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“This is a sweet, heartfelt book by a writer who finds herself both insider and outsider at the same time. Salma Abdelnour beautifully evokes the mood of the city she left as a child and the memories brought back by its wonderful food. A delicious read!” --Moira Hodgson, author of It Seemed Like a Good Idea at the Time
“Salma Abdelnour captures the flavors of Beirut - the familiar mixed with the exotic - in her year-long search to rediscover her culture, with recipes that will let you experience the sublime flavors of Lebanese cooking...no matter where you are.” --David Lebovitz, author of The Sweet Life in Paris
“A year in Beirut allows Salma Abdelnour to ponder everything from family and love to loneliness, home, and the strategy necessary to consume several extraordinary meals in one day. Frank, contemplative, and confiding, Jasmine and Fire makes for a delicious and absorbing investigation of a fascinating place.” --Michelle Wildgen, author of You're Not You and But Not For Long
“Jasmine and Fire takes readers on an unforgettable journey to home, family, and identity. Along the way we’re also treated to glorious meals, political analysis, and some stirring reflections on the nature of becoming a global citizen. Salma Abdelnour is a wonderful host to a region that so many readers long to understand and connect with on a newer, more profoundly meaningful level.”-- Diana Abu-Jaber, author of Birds of Paradise and The Language of Baklava
“Abdelnour brings her skills as a travel and food writer to this delightful look at Beirut life from the perspective of a native daughter returned after a long stay in America.” – Booklist
“A piquant mix of memoir travelogue and culinary adventure…A multilayered portrait of a complex, chaotic, and contradictory city.” – Publisher’s Weekly
“[A] page-turning account of Abdelnour’s return to her home city, which her family left in the 1980s to escape war-ravaged Lebanon for the U.S. But the grape leaves and eggplant fateh have to share room on the table with a quest for self-discovery, reconnecting with family and friends, and navigating the rippling effects of the Arab Spring. It's an unlikely recipe for a great book, but Abdelnour's diary-like tale is gripping, in large part because she's so honest. The book should come with a warning: "Do not read while hungry — especially if you like hummus." – Food Republic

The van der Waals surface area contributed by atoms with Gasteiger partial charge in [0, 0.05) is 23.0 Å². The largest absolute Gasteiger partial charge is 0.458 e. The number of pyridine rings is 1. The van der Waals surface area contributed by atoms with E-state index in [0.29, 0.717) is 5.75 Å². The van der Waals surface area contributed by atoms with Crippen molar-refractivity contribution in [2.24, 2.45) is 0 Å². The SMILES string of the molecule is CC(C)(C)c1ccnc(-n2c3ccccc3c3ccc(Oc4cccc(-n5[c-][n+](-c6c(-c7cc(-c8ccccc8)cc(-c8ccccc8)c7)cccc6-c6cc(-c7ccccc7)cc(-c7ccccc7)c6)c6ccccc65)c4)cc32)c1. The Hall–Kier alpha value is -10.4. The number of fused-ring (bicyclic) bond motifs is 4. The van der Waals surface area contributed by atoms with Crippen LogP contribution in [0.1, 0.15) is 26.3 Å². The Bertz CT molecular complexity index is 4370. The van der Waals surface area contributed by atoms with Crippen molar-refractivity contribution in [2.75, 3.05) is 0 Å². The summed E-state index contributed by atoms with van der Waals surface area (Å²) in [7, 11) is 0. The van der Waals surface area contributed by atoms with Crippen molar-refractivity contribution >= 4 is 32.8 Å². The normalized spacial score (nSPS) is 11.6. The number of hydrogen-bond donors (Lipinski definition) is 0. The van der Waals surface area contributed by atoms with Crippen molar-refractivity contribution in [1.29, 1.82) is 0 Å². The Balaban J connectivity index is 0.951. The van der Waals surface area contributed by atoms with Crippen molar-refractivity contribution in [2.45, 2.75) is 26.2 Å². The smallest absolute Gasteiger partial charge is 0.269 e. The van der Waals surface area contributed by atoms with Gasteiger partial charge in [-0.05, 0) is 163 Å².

“In Jasmine and Fire, Salma traces the challenges and triumphs she experienced in the process of rediscovering a place (and a past) she had always longed to access. Whether reveling in the pleasure of a perfect cup of strong Arabic coffee or contemplating the meaning of “home”, she chronicles and interprets her year’s events with disarming sincerity and generosity of spirit.” - Indagare
10. In the May chapter, Salma spends time in some particularly beautiful villages in Lebanon and declares: “I love Lebanon. I really love it here.” Then she interrogates that feeling, and wonders what it means to love a country. Does loving a country make you a nationalist? What is nationalism, at its core? How can you both love a country and find it deeply, even tragically flawed?
11. In the June and July chapters, Salma wrestles with the idea of leaving Beirut and moving back to New York. What would you have done in the same circumstances?
12. Throughout Jasmine and Fire, Salma describes food-related moments and discoveries that helped her reconnect with her past as well as learn more about Lebanon, and come back home to it in visceral ways, both physically and emotionally. Have certain food memories or experiences brought you home again, or helped you connect with a new place? Are there other sensory experiences (say, musical, environmental, spiritual) that have a similar effect on you?
13. How do the foods described in Jasmine and Fire relate to your previous conception of Lebanese or Middle Eastern food? What are the dishes or descriptions that resonated with you most?
14. Throughout Jasmine and Fire, Salma mentions family friends and relatives who stayed in Lebanon for the entire fifteen-year civil war, which lasted another nine years after Salma’s parents decided to move the family to the States. If the city or country where you were living became dangerous or difficult to live in—because of war or a devastating natural disaster, for example—would you pack up and leave? What would make you decide to stay, or go?
15. How does Salma resolve the question of home in the end—or does she? How do you relate to the home or homes in your life? Are you happy with your relationship to home, whatever “home” means to you, or would you like to change or redefine it? How does Jasmine and Fire finally answer the question “Can you go home again?” whether for its own author or for readers who might be fantasizing about a similar journey?
Posted July 19, 2013
A great look into Lebanese culture, cuisine, and history. Anyone who has ever spent considerable time in two
two cities/countries will appreciate Abdelnour's questions, insights, and reflections.
Posted January 6, 2013